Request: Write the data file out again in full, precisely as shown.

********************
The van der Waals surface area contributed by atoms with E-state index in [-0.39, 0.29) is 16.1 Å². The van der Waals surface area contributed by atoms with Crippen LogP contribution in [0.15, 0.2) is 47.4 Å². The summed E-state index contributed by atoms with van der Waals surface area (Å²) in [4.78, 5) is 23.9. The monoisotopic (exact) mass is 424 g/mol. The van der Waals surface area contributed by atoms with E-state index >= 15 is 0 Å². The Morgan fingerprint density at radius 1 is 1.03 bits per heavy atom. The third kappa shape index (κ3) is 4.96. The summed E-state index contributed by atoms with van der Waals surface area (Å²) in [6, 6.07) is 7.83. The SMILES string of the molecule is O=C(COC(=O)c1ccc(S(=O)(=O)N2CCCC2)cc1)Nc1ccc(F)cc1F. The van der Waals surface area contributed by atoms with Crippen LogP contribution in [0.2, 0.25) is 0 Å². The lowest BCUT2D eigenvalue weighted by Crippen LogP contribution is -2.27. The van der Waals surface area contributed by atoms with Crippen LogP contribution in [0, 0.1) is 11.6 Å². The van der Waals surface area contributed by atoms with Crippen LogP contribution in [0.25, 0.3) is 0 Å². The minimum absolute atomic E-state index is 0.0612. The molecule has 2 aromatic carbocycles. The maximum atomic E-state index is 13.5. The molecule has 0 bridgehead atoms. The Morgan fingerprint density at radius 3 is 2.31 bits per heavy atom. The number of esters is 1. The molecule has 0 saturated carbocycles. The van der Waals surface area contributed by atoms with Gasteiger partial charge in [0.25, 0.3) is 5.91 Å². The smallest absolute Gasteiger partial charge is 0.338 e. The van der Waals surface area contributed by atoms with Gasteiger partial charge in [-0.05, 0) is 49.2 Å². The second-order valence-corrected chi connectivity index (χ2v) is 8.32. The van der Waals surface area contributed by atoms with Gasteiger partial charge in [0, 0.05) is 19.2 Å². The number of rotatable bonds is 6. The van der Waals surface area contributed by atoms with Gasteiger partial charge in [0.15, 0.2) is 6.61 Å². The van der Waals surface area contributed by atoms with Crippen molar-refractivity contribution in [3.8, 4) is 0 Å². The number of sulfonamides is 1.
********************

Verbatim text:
The van der Waals surface area contributed by atoms with E-state index in [-0.39, 0.29) is 16.1 Å². The van der Waals surface area contributed by atoms with Crippen LogP contribution in [0.15, 0.2) is 47.4 Å². The summed E-state index contributed by atoms with van der Waals surface area (Å²) in [4.78, 5) is 23.9. The monoisotopic (exact) mass is 424 g/mol. The van der Waals surface area contributed by atoms with E-state index >= 15 is 0 Å². The Morgan fingerprint density at radius 1 is 1.03 bits per heavy atom. The third kappa shape index (κ3) is 4.96. The summed E-state index contributed by atoms with van der Waals surface area (Å²) in [6, 6.07) is 7.83. The SMILES string of the molecule is O=C(COC(=O)c1ccc(S(=O)(=O)N2CCCC2)cc1)Nc1ccc(F)cc1F. The van der Waals surface area contributed by atoms with Crippen LogP contribution in [0.2, 0.25) is 0 Å². The lowest BCUT2D eigenvalue weighted by Crippen LogP contribution is -2.27. The van der Waals surface area contributed by atoms with Crippen LogP contribution in [0, 0.1) is 11.6 Å². The van der Waals surface area contributed by atoms with Crippen LogP contribution in [0.25, 0.3) is 0 Å². The minimum absolute atomic E-state index is 0.0612. The molecule has 2 aromatic carbocycles. The maximum atomic E-state index is 13.5. The molecule has 0 bridgehead atoms. The Morgan fingerprint density at radius 3 is 2.31 bits per heavy atom. The number of esters is 1. The molecule has 0 saturated carbocycles. The van der Waals surface area contributed by atoms with Gasteiger partial charge in [0.25, 0.3) is 5.91 Å². The smallest absolute Gasteiger partial charge is 0.338 e. The van der Waals surface area contributed by atoms with Gasteiger partial charge in [-0.05, 0) is 49.2 Å². The second-order valence-corrected chi connectivity index (χ2v) is 8.32. The van der Waals surface area contributed by atoms with Gasteiger partial charge in [0, 0.05) is 19.2 Å². The number of rotatable bonds is 6. The van der Waals surface area contributed by atoms with Gasteiger partial charge in [0.15, 0.2) is 6.61 Å². The van der Waals surface area contributed by atoms with Crippen molar-refractivity contribution in [3.8, 4) is 0 Å². The number of sulfonamides is 1.